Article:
The Golden Age of Advertising - The 70s by Steven Heller, Jim Heimann
By Steven Heller, Jim Heimann
Either eclipsed and encouraged via tv, American print advertisements of the Seventies departed from the daring, picture types and sophisticated messages that have been common in their sixties opposite numbers. extra literal, extra in-your-face, 70s advertisements sought to trap the eye of a public familiar with blaring, to-the-point television advertisements (even VW advertisements, identified for his or her witty, ironic statements and minimalist designs, misplaced a few of their punch within the 1970s). All was once now not misplaced, notwithstanding; as advertisements are an indication of the days, racial and ecological know-how crept into every thing from cigarette to vehicle ads, reminding american citizens that daily items have been hip to the trendy age. by way of the top of the last decade, print advertisements had started to recoup, gaining in originality and creativity as they inquisitive about objective audiences via conscientiously selected placement in smaller guides. a desirable examine of mass tradition dissemination in a post-hippie, television-obsessed kingdom, this weighty quantity gives you an exhaustive and mawkish evaluate of 70s ads.
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The traits of gifting and “face consumption” (mianzi xiaofei) are key to our understanding of consumer behavior, especially dur- Introduction • 17 ing festival periods. Take the Autumn Moon festival, for example, in which, as a popular saying goes, “those who buy premium moon cakes won’t eat them, and those who eat them don’t purchase them” (mai de ren bu chi, chi de ren bu mai). If you are mystified by this paradox, you have not fully grasped Chinese gifting culture. The majority of those who have bought pricey moon cakes are giving them to friends or seniors who are wealthier and higher in status than they.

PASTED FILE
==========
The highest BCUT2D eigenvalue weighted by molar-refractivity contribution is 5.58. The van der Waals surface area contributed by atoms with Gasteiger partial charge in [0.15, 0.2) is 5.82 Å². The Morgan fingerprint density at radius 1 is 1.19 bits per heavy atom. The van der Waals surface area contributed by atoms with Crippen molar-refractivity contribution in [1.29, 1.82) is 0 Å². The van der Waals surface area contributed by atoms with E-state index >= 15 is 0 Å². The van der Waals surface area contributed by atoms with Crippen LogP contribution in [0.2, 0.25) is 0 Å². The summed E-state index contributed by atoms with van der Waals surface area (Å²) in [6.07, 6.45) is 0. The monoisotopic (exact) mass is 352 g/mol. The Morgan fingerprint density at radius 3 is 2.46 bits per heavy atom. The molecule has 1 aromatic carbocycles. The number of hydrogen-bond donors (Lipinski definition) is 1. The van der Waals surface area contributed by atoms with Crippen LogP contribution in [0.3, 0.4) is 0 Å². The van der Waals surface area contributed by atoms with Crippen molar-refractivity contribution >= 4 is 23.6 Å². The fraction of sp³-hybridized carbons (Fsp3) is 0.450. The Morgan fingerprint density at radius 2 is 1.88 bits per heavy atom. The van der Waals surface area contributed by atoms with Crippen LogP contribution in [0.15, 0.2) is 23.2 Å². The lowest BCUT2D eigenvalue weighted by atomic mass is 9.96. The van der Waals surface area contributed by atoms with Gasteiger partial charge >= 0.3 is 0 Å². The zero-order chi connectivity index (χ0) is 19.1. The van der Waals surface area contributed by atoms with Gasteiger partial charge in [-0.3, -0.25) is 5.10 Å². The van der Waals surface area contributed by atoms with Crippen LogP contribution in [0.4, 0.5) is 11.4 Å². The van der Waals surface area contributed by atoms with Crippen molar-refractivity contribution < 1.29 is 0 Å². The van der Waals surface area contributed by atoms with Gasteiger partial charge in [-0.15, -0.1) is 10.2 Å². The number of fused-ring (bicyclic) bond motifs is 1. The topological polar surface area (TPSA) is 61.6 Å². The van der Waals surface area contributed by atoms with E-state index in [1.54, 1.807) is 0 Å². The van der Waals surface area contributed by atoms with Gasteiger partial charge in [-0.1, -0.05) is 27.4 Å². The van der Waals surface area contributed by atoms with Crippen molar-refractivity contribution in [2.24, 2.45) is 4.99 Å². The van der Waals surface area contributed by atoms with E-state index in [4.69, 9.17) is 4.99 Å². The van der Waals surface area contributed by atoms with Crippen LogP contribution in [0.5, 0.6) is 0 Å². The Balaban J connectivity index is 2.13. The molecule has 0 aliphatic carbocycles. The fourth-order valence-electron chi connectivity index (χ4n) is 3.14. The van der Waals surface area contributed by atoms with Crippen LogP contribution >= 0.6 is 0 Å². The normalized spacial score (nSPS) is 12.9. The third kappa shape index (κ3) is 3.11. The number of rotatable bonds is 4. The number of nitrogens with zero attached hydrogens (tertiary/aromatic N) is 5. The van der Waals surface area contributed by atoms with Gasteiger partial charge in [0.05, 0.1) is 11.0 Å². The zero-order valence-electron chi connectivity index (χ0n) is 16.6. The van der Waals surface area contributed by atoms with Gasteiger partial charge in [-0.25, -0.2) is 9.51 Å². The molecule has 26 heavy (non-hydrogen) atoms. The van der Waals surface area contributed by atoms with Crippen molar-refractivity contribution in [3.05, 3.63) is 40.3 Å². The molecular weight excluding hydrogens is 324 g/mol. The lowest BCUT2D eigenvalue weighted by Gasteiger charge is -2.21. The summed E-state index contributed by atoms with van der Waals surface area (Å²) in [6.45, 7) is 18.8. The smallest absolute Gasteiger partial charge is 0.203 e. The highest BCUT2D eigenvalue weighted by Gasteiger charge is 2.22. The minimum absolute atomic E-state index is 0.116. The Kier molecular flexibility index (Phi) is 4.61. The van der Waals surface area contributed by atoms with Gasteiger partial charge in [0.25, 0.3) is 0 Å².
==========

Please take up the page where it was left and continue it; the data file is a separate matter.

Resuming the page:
They are considered a cut above those deemed “gray collar” (lower-level technicians and service personnel) and close in their pattern of brand adoption to that of the lower end of the white-collar stratum. The psychological profile of this segment sounds a tad boring: confident, optimistic, responsible, well-grounded mentally and emotionally. Less romantic than the white-collar workers, they pursue a lifestyle that squarely matches their income bracket. Thus emulative spending is not the norm. In fact blue-collar couples identify with very few brands, because paradoxically, although many brands are made for this segment, they are branded in white-collar language and images that alienate their real targets.
Icons and images soon took center stage, enabling consumers to acquire an emotional attachment to objects as nonsensical as an eye patch (the Hathaway Man) or a wrist tattoo (the Marlboro Man). Later the same magic appeared in a giant swoosh mark and small alligators sewn on shirts. 19 Ogilvy conceives of a brand as a complex symbol, an “intangible sum of a product’s attributes, its name, packaging, and price, its history, reputation, and 24 • BRAND NEW CHINA the way it is advertised” (D. Ogilvy 1955).